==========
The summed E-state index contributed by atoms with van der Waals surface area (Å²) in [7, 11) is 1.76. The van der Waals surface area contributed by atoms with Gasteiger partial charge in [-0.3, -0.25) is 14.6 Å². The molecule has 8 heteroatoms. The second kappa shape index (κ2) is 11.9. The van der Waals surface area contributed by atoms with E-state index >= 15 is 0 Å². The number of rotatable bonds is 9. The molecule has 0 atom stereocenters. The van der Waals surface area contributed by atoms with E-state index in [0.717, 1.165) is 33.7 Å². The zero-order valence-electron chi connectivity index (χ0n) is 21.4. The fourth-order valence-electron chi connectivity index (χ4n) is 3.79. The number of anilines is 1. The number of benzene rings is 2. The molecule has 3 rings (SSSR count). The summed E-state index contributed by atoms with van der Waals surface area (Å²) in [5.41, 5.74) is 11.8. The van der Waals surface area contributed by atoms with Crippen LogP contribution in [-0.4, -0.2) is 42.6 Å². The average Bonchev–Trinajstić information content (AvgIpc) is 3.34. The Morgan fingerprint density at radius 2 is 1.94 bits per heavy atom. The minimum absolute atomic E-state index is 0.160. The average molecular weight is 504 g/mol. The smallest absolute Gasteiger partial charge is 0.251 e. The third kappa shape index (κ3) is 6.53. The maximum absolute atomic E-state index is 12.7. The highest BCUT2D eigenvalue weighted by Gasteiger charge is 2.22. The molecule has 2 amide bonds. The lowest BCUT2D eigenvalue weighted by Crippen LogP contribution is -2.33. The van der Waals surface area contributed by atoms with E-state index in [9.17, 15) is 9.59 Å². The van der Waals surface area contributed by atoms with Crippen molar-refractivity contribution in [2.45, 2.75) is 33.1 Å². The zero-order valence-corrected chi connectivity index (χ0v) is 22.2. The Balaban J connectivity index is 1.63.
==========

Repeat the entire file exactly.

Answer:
The summed E-state index contributed by atoms with van der Waals surface area (Å²) in [7, 11) is 1.76. The van der Waals surface area contributed by atoms with Gasteiger partial charge in [-0.3, -0.25) is 14.6 Å². The molecule has 8 heteroatoms. The second kappa shape index (κ2) is 11.9. The van der Waals surface area contributed by atoms with E-state index >= 15 is 0 Å². The number of rotatable bonds is 9. The molecule has 0 atom stereocenters. The van der Waals surface area contributed by atoms with E-state index in [0.717, 1.165) is 33.7 Å². The zero-order valence-electron chi connectivity index (χ0n) is 21.4. The fourth-order valence-electron chi connectivity index (χ4n) is 3.79. The number of anilines is 1. The number of benzene rings is 2. The molecule has 3 rings (SSSR count). The summed E-state index contributed by atoms with van der Waals surface area (Å²) in [5.41, 5.74) is 11.8. The van der Waals surface area contributed by atoms with Crippen LogP contribution in [-0.4, -0.2) is 42.6 Å². The average Bonchev–Trinajstić information content (AvgIpc) is 3.34. The Morgan fingerprint density at radius 2 is 1.94 bits per heavy atom. The minimum absolute atomic E-state index is 0.160. The average molecular weight is 504 g/mol. The smallest absolute Gasteiger partial charge is 0.251 e. The third kappa shape index (κ3) is 6.53. The maximum absolute atomic E-state index is 12.7. The highest BCUT2D eigenvalue weighted by Gasteiger charge is 2.22. The molecule has 2 amide bonds. The lowest BCUT2D eigenvalue weighted by Crippen LogP contribution is -2.33. The van der Waals surface area contributed by atoms with E-state index in [9.17, 15) is 9.59 Å². The van der Waals surface area contributed by atoms with Crippen molar-refractivity contribution in [2.45, 2.75) is 33.1 Å². The zero-order valence-corrected chi connectivity index (χ0v) is 22.2. The Balaban J connectivity index is 1.63.